6. > isn't just some theoretical philosophy adopted by biologists >tangible benefits My argument is that what is morally,ethical, whatyacallit, true, must have tangible benefits, not be mere philosophy. It seems to me we could start with fast-breeding and common animals, particularly when not native. Making things worse must be considered, but we can be conservationists purely becuase we do have information about how ecosystemns work. I believe the notion that ecosystems are so mysterious is a part of this "beautiful glorious whole" narrative. It's silly to imply any problem is just too complicated and therefore procrastinate serious investigation. If something is purely useful to humans then this is bigoted to animals.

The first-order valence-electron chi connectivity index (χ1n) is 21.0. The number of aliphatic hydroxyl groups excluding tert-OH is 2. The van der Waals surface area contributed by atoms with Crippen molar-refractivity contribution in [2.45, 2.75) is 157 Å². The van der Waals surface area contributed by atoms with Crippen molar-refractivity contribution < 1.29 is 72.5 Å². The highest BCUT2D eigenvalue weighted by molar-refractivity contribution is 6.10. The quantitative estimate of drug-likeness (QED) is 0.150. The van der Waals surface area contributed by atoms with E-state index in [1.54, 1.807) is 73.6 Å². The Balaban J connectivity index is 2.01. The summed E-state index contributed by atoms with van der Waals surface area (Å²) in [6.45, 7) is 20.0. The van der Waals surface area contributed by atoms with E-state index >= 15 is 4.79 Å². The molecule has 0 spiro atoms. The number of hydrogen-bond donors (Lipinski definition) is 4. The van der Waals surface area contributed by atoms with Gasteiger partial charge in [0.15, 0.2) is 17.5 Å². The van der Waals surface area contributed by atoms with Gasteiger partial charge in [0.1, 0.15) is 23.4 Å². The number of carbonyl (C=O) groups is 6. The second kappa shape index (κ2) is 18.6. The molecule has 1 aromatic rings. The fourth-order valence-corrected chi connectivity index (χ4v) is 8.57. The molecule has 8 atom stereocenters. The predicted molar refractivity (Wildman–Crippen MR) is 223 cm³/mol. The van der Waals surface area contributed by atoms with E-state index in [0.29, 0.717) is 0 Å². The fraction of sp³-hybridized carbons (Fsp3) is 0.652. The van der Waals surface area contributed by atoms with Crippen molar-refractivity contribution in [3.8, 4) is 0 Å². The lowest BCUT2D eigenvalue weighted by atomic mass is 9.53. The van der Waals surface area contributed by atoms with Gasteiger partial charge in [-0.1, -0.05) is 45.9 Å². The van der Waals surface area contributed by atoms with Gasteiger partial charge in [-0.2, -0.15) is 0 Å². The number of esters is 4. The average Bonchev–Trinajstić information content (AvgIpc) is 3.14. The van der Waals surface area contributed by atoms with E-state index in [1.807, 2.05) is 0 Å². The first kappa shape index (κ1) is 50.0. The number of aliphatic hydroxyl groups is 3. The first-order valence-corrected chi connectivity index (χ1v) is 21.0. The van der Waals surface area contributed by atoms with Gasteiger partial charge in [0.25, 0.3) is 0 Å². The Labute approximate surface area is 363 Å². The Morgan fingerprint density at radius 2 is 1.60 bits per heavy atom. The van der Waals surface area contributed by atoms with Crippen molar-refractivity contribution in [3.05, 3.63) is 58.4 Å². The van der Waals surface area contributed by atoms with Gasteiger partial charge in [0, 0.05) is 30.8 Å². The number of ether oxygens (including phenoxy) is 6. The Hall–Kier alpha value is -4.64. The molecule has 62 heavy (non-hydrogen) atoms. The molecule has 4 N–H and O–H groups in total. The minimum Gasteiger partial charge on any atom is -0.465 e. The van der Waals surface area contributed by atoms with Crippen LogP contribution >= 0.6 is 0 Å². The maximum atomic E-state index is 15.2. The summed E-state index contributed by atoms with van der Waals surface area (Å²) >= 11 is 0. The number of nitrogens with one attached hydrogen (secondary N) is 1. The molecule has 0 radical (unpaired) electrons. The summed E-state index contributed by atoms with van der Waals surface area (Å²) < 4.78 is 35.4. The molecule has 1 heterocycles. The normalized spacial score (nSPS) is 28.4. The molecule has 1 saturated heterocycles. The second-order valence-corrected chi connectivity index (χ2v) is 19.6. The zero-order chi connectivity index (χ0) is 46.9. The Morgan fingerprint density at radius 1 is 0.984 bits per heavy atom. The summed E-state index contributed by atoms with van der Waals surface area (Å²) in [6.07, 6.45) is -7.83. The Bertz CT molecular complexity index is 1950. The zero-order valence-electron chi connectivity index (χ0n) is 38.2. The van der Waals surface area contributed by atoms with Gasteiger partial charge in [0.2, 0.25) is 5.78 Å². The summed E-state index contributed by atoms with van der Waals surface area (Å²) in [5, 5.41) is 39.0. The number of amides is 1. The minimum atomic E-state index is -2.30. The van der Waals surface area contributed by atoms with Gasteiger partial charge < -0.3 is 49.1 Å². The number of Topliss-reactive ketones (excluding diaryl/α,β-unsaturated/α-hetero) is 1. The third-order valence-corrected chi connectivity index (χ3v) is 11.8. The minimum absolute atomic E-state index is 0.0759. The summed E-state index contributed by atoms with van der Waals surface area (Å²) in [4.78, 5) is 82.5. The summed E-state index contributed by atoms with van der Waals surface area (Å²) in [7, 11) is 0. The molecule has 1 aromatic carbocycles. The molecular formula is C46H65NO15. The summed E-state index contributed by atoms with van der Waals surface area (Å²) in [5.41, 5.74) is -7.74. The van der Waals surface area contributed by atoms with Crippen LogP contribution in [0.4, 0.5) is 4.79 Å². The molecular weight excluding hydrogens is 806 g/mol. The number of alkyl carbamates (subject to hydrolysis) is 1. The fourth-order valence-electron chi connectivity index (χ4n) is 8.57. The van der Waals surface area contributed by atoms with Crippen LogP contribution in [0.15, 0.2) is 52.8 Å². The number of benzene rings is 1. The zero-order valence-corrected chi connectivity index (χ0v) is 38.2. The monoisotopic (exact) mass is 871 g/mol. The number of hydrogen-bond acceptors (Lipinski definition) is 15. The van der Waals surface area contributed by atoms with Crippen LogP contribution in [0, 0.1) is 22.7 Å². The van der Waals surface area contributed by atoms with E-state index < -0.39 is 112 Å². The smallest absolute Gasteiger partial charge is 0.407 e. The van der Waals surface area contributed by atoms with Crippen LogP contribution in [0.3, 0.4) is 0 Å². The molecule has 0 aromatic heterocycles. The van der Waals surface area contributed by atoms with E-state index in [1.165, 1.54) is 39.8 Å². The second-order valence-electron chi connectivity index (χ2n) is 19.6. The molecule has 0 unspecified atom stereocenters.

7. The existence of Life on Earth is the only problem faced by life on Earth, discuss. I used to be a tree-hugging hippy, at least by my current values, life is beautiful, biology is fascinating. But then I realised that the higher order of complexity; the "balance", between good or bad, the great interconnection on all life on Earth, has no value. I argue that animal antinatalism; reducing the amount of animal birth to prevent poor welfare, is legitimate biology. Conservation is considered to be legitimate biology despite being a philosophy; it is an attempt at finding a biologically accurate version of morality to apply to wild animals, and I argue that it is wrong. I argue that what is best for living things can be acquired by humans; what we need to do, is make sure the needs of conscious beings are met as effectively as possible, I argue this is scientifically possible. Granted, humans are distractable; it might be happening to me; my solution must be effective , make sense, and not merely make futile sense. If I harm others instead of help, I will be obligated to stop. What is the case, though, is that life runs on backwards logic. Nonconsciousness is the default from which, ideally, we need to justify conscious beings, instead, we're forced to justify being alive. Bad experience does not actually protect you from bad things, as "bad things" are a hallucination of conscious minds and are not necessarily existent. It appears to be the case then, that antinatalism does not actually need to be proven at all, but is just as self-evident as atheism; we need to deliberately say yes to life in order to justify it's continued production, and we do not have the proof to justify it. Positive experience is not effective proof. There are intensely bad implications in the argument that positive is just as valid in value as negative, appeals to equality of opinions or appeals to "democracy" (including the opinions of animals). These imply that it is ok to abuse somebody as long as enough people join in. The argument that animals would disagree is frankly bizarre, if I lacked the correct reasoning skills I would not reason that harming others is wrong, if I lacked science I would not be able to help. This may not be intuitive, however. We have challenges to face. If we are to reduce the population of animals; Where do we start? Does this view have harmful implications for the rights of conscious things? How do we navigate the risks associated with population shifts? How bad is species extinction? I am currently willing to accept the "unpleasent" implications of antinatalism implies; nonexistence (being dead) is preferable to existence, that the right to life is a kind of fiction; we're forced to be alive, only have a right to life because we have obligations to other agents, and have a right to die when we choose. What are the further implications of this? We need to answer these questions, and what I seem to see, is that people refuse to rationally engage in debate, writing off antinatalism as edgy nonsense, not good-faith debate. I have been careful to not make any edgy pleas except for possibly this one; billions of conscious beings are suffering and dying as we speak, do we really have no choice but for this to continue as normal? Biologists do not take antinatalism seriously and are conservationists instead, if there is good rationale behind this I'd like to hear it. What it appears to me, is that scientists become distracted with complex dynamical systems, which misleads them from the experience of the actual beings involved.